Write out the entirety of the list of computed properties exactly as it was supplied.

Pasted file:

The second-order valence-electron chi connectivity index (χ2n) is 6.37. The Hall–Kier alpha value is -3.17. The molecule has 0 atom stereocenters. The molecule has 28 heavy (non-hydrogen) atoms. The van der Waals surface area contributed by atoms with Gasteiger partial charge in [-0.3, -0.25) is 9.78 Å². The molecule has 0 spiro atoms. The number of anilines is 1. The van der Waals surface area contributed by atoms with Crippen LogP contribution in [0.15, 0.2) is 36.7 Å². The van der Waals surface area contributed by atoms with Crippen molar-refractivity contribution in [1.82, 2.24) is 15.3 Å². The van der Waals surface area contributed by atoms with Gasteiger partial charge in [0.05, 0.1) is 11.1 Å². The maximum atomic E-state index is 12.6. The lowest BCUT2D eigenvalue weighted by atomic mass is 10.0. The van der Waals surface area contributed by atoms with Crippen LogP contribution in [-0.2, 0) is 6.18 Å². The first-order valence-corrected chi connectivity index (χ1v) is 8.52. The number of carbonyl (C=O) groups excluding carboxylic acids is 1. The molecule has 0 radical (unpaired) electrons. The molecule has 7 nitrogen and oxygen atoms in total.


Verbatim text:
The second-order valence-electron chi connectivity index (χ2n) is 6.37. The Hall–Kier alpha value is -3.17. The molecule has 0 atom stereocenters. The molecule has 28 heavy (non-hydrogen) atoms. The van der Waals surface area contributed by atoms with Gasteiger partial charge in [-0.3, -0.25) is 9.78 Å². The molecule has 0 spiro atoms. The number of anilines is 1. The van der Waals surface area contributed by atoms with Crippen LogP contribution in [0.15, 0.2) is 36.7 Å². The van der Waals surface area contributed by atoms with Crippen molar-refractivity contribution in [1.82, 2.24) is 15.3 Å². The van der Waals surface area contributed by atoms with Gasteiger partial charge in [0.05, 0.1) is 11.1 Å². The maximum atomic E-state index is 12.6. The lowest BCUT2D eigenvalue weighted by atomic mass is 10.0. The van der Waals surface area contributed by atoms with Crippen LogP contribution in [-0.2, 0) is 6.18 Å². The first-order valence-corrected chi connectivity index (χ1v) is 8.52. The number of carbonyl (C=O) groups excluding carboxylic acids is 1. The molecule has 0 radical (unpaired) electrons. The molecule has 7 nitrogen and oxygen atoms in total.